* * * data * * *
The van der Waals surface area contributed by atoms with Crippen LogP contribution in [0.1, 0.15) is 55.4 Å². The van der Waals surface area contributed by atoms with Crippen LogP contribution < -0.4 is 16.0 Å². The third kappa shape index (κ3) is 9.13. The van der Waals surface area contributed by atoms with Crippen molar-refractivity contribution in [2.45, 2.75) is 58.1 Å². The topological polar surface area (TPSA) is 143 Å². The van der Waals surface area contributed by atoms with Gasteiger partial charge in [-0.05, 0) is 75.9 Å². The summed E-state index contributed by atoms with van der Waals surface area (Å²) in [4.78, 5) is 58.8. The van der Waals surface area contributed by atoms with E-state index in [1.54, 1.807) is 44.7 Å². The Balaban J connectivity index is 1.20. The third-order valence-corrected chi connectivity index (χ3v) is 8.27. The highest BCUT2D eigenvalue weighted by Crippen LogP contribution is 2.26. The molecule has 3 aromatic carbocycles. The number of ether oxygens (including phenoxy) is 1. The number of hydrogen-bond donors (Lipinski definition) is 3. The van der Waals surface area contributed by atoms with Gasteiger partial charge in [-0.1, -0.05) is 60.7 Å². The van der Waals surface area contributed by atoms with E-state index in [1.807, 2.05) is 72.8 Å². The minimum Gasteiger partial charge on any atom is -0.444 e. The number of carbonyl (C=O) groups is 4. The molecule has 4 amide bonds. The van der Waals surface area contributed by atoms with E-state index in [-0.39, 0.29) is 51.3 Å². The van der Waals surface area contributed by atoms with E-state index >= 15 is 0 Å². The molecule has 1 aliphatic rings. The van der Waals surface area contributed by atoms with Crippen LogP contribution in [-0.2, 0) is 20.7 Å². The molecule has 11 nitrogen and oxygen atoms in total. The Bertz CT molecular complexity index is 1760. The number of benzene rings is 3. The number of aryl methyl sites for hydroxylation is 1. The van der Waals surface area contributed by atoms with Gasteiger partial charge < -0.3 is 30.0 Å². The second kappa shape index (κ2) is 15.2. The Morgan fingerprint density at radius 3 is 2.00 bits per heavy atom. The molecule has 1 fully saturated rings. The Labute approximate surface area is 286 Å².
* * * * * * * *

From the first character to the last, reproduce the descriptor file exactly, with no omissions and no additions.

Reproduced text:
The van der Waals surface area contributed by atoms with Crippen LogP contribution in [0.1, 0.15) is 55.4 Å². The van der Waals surface area contributed by atoms with Crippen LogP contribution < -0.4 is 16.0 Å². The third kappa shape index (κ3) is 9.13. The van der Waals surface area contributed by atoms with Crippen molar-refractivity contribution in [2.45, 2.75) is 58.1 Å². The topological polar surface area (TPSA) is 143 Å². The van der Waals surface area contributed by atoms with Gasteiger partial charge in [-0.05, 0) is 75.9 Å². The summed E-state index contributed by atoms with van der Waals surface area (Å²) in [4.78, 5) is 58.8. The van der Waals surface area contributed by atoms with E-state index in [1.54, 1.807) is 44.7 Å². The Balaban J connectivity index is 1.20. The third-order valence-corrected chi connectivity index (χ3v) is 8.27. The highest BCUT2D eigenvalue weighted by Crippen LogP contribution is 2.26. The molecule has 3 aromatic carbocycles. The number of ether oxygens (including phenoxy) is 1. The number of hydrogen-bond donors (Lipinski definition) is 3. The van der Waals surface area contributed by atoms with Gasteiger partial charge in [-0.1, -0.05) is 60.7 Å². The van der Waals surface area contributed by atoms with E-state index in [1.807, 2.05) is 72.8 Å². The minimum Gasteiger partial charge on any atom is -0.444 e. The number of carbonyl (C=O) groups is 4. The molecule has 4 amide bonds. The van der Waals surface area contributed by atoms with E-state index in [-0.39, 0.29) is 51.3 Å². The van der Waals surface area contributed by atoms with E-state index >= 15 is 0 Å². The molecule has 1 aliphatic rings. The van der Waals surface area contributed by atoms with Crippen LogP contribution in [-0.2, 0) is 20.7 Å². The molecule has 11 nitrogen and oxygen atoms in total. The Bertz CT molecular complexity index is 1760. The number of benzene rings is 3. The number of aryl methyl sites for hydroxylation is 1. The van der Waals surface area contributed by atoms with Gasteiger partial charge < -0.3 is 30.0 Å². The second kappa shape index (κ2) is 15.2. The Morgan fingerprint density at radius 3 is 2.00 bits per heavy atom. The molecule has 1 fully saturated rings. The Labute approximate surface area is 286 Å².